Frankenweenie is easily the best Tim Burton movie in a decade. I was almost braced to dislike it, so it was a wonderful surprise to find myself concurring with Brad’s glowing review. In the film, a young Victor conducts a science experiment to bring his beloved dog Sparky back to life, only to face unintended, sometimes monstrous, consequences.
Accompanied by a few other journalists, I sat down with Burton last week to talk about the differences between the feature-length Frankenweenie and his 1984 short of the same name. We also discussed the film’s embrace of science and horror history.
The voice cast includes four actors who worked with Burton on previous films: Winona Ryder (Beetlejuice, Edward Scissorhands), Catherine O’Hara (Beetlejuice, The Nightmare Before Christmas), Martin Short (Mars Attacks!) and Martin Landau (Ed Wood, Sleepy Hollow), while Charlie Tahan and Atticus Shaffer were later added. Over 200 puppets and sets were created for the film, and that several of the character names—Victor, Elsa Van Helsing, Edgar “E” Gore and Mr. Burgermeister — were inspired by classic horror films.
Frankenweenie hits theaters tomorrow, October 5th. Head inside for the interview! READ MORE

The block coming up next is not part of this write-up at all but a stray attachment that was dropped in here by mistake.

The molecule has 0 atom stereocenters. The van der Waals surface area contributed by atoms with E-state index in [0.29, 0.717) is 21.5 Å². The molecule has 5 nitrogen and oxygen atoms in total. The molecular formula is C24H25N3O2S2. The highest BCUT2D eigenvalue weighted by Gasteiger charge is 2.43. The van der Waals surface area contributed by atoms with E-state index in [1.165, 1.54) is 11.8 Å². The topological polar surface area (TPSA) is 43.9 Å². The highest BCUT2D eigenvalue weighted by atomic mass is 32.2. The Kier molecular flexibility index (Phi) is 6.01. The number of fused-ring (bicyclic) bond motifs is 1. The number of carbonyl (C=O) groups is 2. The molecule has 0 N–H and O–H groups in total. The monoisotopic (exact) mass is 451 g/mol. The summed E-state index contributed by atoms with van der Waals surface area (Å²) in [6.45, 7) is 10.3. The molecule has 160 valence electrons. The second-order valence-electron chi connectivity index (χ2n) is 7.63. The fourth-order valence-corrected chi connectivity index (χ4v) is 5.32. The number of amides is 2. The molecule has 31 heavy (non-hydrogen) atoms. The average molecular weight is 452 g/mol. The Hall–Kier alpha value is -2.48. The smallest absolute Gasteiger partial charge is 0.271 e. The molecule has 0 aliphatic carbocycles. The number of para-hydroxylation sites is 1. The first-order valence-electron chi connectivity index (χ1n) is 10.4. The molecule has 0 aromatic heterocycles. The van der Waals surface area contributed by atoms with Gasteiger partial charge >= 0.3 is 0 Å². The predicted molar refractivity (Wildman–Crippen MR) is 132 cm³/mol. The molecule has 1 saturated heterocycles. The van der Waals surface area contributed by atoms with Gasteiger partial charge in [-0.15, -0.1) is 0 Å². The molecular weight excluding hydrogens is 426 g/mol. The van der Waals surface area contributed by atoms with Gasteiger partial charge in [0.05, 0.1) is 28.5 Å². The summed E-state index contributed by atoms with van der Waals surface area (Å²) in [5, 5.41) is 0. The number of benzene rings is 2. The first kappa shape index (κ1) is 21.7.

In many ways the most endearing of Universal’s B-grade “monster rallies” of the 1940s, House of Frankenstein manages within its 70-minute time span to make room for Frankenstein’s monster (Glenn Strange), Dracula (John Carradine) the Wolf Man (Lon Chaney Jr.), and a couple of new recruits, mad scientist Boris Karloff and demented hunchback J. Carroll Naish. Escaping from prison, Karloff vows to continue his diabolical efforts to emulate Dr. Frankenstein’s “eternal life” experiments; he also swears vengeance on the three men (Sig Ruman, Frank Reicher and Michael Mark) who were responsible for sending him to prison. With the help of fellow escapee Naish, Karloff murders a travelling-carnival impresario (George Zucco) and assumes his identity. He travels first to the village where Ruman is burgomaster. Since his carnival is a “chamber of horrors”, Karloff utilizes one of those horrors–Count Dracula–to settle his account with Ruman. Dracula does so, but dies when the first rays of sunlight stream across his body. En route to the next village, Naish gives shelter to runaway gypsy girl Elena Verdugo, who joins the caravan (though she remains incredibly naive concerning Karloff’s intentions!) Coming to the village when the Frankenstein monster and the Wolfman were presumably drowned at the end of Frankenstein Meets the Wolfman (1944), Karloff revives the latter, who when he’s not baying at the moon is the comparatively good-looking Lawrence Talbot. Karloff secures Talbot’s cooperation by promising to perform some brain surgery that will relieve him of his lycanthropy. Later on, Karloff kidnaps and kills his other enemies Mark and Reicher, intending to use their brains to cure Talbot and to reactivate the Frankenstein monster. Jealous of Verdugo’s attentions towards Talbot, Naish rebels against Karloff, and is killed for his troubles. Talbot turns into the Wolfman, whereupon Verdugo kills him before expiring herself. And Karloff, rendered immobile by the requisite attack of angry villagers, is dragged by the lumbering Monster into a pit of quicksand. Thus House of Frankenstein has something in common with Hamlet: No one is left alive at fade-out time. It’s to scenarist Robert Siodmak’s credit that he was able to fashion a coherent screenplay out of the crazy-quilt of copyrighted horror characters handed to him by Universal Pictures.